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Iain's Communication Diary Day 1 2 3

Day 2

Calcite. That’s what I think most of it is. I’ve pulverised what I thought was the gypsum and although it breaks into nice crystals that you can crush with your teeth (so it’s not quartz), I still don’t think it’s soft enough. Any geology textbook will tell you that the hardness of minerals is given by the Mohs scale, ranging from the softest, talc, to the hardest, diamond. Now gypsum is the next softest, and typically lets you scratch the crystal faces with a fingernail. Next in the scale is calcite, or calcium carbonate, which you can scratch with a knife. The crystals I had didn’t seem to scratch easily and a quick dash of hydrochloric acid confirmed my fears. The frenzied fizzing of the crystals in the acid indicated that there was calcium carbonate in there. It wasn’t that surprising, since the veins were in limestone. What it looked like was we’d collected a mixture of gypsum (calcium sulphate) and calcite (calcium carbonate), and stupidly I’d lumped everything together and bashed it all to a powder. Kate looked about as crushed as the powder – not a good day for geology on Rough Science 4.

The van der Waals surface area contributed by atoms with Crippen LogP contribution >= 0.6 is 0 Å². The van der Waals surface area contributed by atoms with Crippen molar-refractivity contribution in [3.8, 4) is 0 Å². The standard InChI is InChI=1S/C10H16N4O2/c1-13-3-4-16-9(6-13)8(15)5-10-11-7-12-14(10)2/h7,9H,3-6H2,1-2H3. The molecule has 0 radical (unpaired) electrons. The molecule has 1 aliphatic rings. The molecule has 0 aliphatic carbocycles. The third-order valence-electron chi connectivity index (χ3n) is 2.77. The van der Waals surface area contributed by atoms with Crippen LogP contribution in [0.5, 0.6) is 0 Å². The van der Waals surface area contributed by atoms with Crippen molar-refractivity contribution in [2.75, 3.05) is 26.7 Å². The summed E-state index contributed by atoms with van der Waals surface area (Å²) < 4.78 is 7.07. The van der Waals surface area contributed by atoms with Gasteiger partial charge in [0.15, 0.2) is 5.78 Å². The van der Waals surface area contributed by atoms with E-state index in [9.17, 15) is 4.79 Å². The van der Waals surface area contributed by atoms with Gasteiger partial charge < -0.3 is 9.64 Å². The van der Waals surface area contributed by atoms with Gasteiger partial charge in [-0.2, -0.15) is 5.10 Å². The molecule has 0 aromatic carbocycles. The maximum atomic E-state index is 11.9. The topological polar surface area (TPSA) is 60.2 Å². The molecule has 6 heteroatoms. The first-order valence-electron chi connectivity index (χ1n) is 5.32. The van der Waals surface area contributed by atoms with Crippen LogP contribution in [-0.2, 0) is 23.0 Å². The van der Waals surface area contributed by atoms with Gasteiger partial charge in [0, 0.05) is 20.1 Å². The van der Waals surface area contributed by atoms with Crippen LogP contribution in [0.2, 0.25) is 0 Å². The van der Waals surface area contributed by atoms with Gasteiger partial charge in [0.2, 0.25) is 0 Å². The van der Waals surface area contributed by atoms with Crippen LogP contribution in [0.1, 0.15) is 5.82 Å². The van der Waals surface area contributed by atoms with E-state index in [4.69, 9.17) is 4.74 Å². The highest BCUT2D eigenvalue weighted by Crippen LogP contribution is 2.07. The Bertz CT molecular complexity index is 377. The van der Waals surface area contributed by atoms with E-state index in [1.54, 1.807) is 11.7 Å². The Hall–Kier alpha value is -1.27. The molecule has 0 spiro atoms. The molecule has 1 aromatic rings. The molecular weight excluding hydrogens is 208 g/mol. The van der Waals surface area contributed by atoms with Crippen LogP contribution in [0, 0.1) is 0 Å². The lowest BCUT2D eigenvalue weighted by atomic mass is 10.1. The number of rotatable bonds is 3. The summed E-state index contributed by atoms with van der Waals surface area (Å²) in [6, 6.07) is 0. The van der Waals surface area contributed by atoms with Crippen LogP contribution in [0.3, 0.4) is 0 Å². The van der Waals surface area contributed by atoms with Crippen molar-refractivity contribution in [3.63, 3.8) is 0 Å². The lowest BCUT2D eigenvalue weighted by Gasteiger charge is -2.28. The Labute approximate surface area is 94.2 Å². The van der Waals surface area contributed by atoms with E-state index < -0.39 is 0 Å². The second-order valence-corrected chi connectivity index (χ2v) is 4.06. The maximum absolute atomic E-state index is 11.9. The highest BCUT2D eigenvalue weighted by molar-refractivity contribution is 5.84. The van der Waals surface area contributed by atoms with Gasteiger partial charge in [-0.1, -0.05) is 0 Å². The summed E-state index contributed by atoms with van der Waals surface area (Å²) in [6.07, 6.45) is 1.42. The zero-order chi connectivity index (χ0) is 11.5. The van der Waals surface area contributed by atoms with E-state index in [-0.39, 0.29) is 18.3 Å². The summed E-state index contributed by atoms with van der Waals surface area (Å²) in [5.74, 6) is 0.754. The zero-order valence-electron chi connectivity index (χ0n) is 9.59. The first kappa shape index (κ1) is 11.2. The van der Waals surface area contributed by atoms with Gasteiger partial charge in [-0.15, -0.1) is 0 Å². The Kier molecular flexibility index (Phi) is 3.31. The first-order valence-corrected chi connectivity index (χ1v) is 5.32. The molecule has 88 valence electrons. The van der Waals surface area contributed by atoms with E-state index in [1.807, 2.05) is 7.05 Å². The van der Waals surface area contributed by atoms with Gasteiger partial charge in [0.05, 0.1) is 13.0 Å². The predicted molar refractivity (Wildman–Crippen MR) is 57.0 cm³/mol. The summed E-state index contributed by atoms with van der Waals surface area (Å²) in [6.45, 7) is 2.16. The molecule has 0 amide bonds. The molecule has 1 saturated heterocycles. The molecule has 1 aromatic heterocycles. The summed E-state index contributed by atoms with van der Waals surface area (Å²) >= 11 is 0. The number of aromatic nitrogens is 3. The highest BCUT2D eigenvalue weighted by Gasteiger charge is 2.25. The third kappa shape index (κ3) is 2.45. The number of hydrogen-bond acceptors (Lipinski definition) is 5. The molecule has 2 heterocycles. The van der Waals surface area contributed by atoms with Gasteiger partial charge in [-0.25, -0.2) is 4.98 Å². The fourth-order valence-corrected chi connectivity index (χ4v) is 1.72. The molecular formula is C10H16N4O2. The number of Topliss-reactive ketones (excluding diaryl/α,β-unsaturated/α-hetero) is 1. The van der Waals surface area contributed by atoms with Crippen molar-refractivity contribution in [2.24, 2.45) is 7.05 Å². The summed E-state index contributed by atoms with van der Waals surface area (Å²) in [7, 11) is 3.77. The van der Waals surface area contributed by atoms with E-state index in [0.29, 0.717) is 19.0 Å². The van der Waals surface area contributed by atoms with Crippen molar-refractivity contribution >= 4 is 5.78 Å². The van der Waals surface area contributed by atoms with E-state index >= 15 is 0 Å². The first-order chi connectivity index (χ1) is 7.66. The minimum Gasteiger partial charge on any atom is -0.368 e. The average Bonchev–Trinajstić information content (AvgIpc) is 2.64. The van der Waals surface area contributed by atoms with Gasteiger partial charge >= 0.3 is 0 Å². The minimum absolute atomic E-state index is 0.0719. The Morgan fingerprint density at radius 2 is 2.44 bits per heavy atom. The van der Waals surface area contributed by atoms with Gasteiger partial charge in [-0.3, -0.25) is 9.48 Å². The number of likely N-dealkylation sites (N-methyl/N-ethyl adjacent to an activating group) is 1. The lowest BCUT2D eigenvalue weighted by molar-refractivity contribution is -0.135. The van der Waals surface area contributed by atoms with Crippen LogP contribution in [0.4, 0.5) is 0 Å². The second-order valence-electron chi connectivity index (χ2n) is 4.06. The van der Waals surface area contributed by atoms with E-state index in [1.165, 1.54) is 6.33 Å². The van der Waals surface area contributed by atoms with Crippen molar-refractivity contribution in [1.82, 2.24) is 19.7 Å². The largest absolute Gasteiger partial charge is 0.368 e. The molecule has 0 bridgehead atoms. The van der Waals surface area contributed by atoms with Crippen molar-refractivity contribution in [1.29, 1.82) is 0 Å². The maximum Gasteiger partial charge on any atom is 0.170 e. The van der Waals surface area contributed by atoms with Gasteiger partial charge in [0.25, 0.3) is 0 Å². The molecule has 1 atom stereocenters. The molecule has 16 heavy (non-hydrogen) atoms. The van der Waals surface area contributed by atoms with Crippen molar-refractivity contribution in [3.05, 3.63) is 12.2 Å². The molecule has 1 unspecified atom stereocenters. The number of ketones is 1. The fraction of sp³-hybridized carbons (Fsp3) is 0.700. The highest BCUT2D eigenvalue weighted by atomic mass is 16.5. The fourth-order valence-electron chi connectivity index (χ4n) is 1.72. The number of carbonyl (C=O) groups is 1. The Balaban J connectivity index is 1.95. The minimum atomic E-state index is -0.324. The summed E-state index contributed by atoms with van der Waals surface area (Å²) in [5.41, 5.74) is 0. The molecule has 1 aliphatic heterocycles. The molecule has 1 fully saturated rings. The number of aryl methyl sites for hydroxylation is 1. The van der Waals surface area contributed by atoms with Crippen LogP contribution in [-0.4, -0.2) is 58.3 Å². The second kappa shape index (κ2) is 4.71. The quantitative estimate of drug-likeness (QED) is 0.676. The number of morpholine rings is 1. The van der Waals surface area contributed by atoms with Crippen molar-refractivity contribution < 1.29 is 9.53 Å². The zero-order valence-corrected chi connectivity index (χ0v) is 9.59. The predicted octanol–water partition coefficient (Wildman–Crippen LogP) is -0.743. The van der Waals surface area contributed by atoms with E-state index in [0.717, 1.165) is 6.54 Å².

I moped around a lot.

Brainwave - Mike suggested converting the calcium carbonate back into calcium sulphate by using sulphuric acid from the numerous car batteries littering the yard. Great idea.

Started draining batteries, still moping.

Pretended to be a chemist (even got the white coat on) to mix the sulphuric acid with the gypsum/calcite mix. Hopefully what is gypsum will stay there while what is calcite will convert. By early evening I had a tablespoon of white powder. Not drugs to keep me going – gypsum residue. It was going to be a late night.

Moped a bit more.

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Iain Stewart
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